When you work out, your body produces hormones, including cortisol. Perhaps you’re wondering if that could potentially negate the beneficial effects of exercise. But not to worry, something important happens when you work out in short, intense bursts (such as during high-intensity interval training). Studies have found that HIIT can actually reduce cortisol levels. This means no increased fat storage or through the roof appetite following exercise: great stuff for maximizing weight loss.
HIIT and similar high-intensity workouts boost your metabolism more than traditional forms of exercise like running or swimming, and they also boost beneficial weight loss hormones. During HIIT sessions, hormones called epinephrine and norepinephrine are produced in high quantities, and these hormones promote lipolysis -- aka the breakdown of fat.
Finally, exercise is simply a good way to relieve stress. When life feels overwhelming, a session at the gym, a game of touch football, or a run around your local neighborhood is usually the best short-term remedy.
Fitness training: your greatest ally when it comes to stress and weight loss
We know that staying fit and active can help counteract the effects of stress. But where should you start? Here are some suggestions that should help you build a routine that works.
Incorporate convenient HIIT sessions into your everyday life: Long working hours and frantic lifestyles are not only major contributors to stress, but they can also make it hard to set aside time for exercise. However, effective HIIT workouts can be squeezed into 25-45 minute breaks, so they are perfect for the time-poor.
Combine cardio and muscle building: When you formulate a HIIT plan, mix up weights with cardio-based exercises like squats, burpees or sprints. While cardio is great for boosting your metabolism, toning your muscles and building strength also helps with self-image and confidence.
Take a walk after eating: It's always a good idea to engage in moderate exercise following meals. The reason is simple: taking a 15-30 minute walk will kicks-start your metabolism and help digest the fats and sugars you've just eaten.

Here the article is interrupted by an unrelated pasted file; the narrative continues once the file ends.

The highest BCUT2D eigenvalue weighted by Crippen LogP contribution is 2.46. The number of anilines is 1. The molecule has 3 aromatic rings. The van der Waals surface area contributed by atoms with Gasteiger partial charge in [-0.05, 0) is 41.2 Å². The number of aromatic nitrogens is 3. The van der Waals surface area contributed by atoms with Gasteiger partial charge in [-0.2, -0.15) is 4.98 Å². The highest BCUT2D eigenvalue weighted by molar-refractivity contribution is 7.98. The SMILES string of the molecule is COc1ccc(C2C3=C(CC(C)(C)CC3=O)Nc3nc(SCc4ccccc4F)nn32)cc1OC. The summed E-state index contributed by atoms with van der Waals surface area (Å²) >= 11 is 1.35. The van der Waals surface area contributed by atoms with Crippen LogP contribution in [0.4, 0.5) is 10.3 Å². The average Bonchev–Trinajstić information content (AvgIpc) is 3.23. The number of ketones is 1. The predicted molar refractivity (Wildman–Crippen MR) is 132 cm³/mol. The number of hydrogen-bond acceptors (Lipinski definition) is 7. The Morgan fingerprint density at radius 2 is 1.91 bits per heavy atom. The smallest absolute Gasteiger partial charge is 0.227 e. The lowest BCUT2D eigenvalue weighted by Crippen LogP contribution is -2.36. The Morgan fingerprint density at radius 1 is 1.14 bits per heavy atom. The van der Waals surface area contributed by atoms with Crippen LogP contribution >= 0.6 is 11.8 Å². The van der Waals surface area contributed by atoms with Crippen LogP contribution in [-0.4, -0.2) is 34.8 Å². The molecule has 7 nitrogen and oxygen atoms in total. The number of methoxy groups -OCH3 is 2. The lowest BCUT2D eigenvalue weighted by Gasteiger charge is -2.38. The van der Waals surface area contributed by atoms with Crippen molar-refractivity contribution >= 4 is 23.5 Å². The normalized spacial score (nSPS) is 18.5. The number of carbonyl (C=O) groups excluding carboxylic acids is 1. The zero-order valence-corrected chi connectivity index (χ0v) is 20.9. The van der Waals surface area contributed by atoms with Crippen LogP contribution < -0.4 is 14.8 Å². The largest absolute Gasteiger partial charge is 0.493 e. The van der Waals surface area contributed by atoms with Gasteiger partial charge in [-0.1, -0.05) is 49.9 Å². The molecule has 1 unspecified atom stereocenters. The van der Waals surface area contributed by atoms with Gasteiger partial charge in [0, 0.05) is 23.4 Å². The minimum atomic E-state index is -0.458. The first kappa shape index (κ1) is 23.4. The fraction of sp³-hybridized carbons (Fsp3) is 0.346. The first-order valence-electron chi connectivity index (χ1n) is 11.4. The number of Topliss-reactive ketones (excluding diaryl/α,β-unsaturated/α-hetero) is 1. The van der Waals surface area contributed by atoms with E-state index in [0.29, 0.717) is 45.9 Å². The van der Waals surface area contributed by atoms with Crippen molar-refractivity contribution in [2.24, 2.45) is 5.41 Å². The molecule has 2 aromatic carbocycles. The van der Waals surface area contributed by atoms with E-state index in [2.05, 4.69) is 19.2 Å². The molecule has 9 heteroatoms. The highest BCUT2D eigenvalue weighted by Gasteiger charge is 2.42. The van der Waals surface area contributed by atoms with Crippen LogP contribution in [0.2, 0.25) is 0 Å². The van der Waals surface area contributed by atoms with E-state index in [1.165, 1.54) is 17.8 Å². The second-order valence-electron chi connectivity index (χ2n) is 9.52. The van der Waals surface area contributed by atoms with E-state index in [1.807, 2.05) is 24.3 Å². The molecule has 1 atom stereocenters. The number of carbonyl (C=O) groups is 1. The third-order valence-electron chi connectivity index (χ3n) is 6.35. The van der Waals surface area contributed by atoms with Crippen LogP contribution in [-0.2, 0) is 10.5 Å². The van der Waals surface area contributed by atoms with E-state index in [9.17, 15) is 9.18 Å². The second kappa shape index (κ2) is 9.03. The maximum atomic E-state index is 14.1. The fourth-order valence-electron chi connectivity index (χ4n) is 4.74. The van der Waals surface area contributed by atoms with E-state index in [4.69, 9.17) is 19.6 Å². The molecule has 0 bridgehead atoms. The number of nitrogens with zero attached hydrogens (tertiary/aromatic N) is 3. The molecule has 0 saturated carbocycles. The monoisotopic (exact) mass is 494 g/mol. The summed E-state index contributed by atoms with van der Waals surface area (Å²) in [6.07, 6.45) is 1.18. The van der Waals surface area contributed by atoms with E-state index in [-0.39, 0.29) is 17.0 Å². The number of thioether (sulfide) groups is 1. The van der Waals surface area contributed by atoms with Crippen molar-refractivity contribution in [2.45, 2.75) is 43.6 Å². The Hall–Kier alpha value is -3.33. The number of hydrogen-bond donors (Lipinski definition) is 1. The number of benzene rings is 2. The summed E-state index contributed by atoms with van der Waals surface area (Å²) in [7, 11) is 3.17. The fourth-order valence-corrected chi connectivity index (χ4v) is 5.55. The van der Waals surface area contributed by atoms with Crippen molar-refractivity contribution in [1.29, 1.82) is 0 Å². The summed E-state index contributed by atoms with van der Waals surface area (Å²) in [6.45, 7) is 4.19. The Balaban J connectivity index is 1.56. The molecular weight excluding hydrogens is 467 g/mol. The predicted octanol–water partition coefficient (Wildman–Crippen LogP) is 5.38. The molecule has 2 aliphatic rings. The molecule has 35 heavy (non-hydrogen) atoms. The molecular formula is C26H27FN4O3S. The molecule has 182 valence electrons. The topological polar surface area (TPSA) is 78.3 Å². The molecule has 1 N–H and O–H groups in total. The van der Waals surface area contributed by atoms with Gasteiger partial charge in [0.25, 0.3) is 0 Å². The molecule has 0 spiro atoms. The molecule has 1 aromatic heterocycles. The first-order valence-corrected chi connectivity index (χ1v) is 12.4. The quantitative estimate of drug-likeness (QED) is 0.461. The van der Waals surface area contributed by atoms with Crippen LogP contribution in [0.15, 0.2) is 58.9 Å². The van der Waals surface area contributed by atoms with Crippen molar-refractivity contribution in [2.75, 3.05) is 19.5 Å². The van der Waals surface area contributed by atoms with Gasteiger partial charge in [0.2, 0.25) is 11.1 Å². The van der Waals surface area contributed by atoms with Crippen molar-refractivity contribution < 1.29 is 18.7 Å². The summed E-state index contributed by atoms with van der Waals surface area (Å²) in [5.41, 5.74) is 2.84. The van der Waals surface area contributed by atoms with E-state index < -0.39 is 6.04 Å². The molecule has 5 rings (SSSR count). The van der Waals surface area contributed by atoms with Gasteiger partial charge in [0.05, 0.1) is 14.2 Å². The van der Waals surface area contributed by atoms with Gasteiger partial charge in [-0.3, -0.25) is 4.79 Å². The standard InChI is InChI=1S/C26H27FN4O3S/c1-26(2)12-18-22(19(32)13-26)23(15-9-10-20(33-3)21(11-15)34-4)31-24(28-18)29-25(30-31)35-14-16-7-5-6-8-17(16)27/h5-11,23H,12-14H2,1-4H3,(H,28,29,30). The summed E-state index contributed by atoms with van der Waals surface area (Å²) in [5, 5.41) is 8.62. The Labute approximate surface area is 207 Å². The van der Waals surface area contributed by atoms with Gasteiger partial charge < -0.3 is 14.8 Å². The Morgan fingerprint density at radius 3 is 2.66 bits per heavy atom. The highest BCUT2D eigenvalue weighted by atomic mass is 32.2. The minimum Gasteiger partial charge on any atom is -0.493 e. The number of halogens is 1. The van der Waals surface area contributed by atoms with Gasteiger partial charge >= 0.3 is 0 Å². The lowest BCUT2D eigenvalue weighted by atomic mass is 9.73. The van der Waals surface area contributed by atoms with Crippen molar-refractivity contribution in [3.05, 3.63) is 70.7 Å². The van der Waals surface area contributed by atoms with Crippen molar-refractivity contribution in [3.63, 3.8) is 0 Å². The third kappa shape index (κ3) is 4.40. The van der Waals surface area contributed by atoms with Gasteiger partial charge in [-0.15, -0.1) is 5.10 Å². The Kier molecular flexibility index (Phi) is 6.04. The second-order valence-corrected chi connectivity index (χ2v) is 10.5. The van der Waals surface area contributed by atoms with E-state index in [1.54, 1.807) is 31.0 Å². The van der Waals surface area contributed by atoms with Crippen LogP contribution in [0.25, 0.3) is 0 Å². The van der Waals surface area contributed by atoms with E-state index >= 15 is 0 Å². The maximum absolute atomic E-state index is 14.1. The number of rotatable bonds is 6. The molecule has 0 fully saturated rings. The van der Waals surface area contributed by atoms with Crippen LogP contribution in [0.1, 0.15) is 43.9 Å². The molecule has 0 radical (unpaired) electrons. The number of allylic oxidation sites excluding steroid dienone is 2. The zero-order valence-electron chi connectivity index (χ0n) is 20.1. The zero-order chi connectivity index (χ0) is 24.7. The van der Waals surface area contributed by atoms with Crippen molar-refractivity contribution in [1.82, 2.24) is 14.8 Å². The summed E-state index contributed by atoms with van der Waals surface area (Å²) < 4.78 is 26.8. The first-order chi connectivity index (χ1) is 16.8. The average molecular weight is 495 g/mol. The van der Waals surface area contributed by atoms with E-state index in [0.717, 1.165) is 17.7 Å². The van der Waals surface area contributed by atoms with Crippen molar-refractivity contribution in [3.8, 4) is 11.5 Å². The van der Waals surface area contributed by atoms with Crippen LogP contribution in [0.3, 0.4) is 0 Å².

Use exercise to improve your sleep: If sleep is an issue, exercise can help. A short, intense workout shortly before sleep can lower your stress levels and relax your mind and body.
Your very own stress prevention routine
While fitness is important when handling stress, it's not the only thing to think about if you want to lose weight and relax at the same time. Instead, it's best approached as part of a broader range of practices, which could include the following:
Spend more time in nature: Evidence shows that exposure to the environment helps us relax and feel happier. Spending time outdoors and in nature is connected to sustained boosts in the mood.
Fine-tune your diet: Diet is also a big player when it comes to stress and weight gain. Eat small healthy snacks at regular intervals to prevent crashes in blood sugar levels. It's worth adding chilies to your meals, as they are known to boost metabolism.
Explore the potential of mindfulness: When discussing stress and weight gain, mental health should also be on the menu. Practices like mindfulness and meditation can encourage you to get back in the driving seat, by assessing why you are overeating, failing to exercise, or feeling depressed.
Connect with others: Stress management groups can be incredibly effective. Social apps can let you interact with peers and compare notes, while yoga groups can help you ease stress and take control back over your body. Remember: stress and weight gain can affect anyone, so don't suffer alone.
Conquer stress and curb weight gain with 8fit
No matter how hard you work out in the gym, stress and weight loss just don't go well together. At 8fit, we know how difficult it can be to find balance in stressful schedules while also focusing on your health and fitness goals. We've created a fitness and nutrition app that caters to individuals with busy and modern lifestyles. Using our app, you can access HIIT plans and dietary guidelines that can do anywhere, anytime you want. You get to choose what works for you. If you want to banish stress for good and lose weight effectively, subscribing to the 8fit app is a smart move.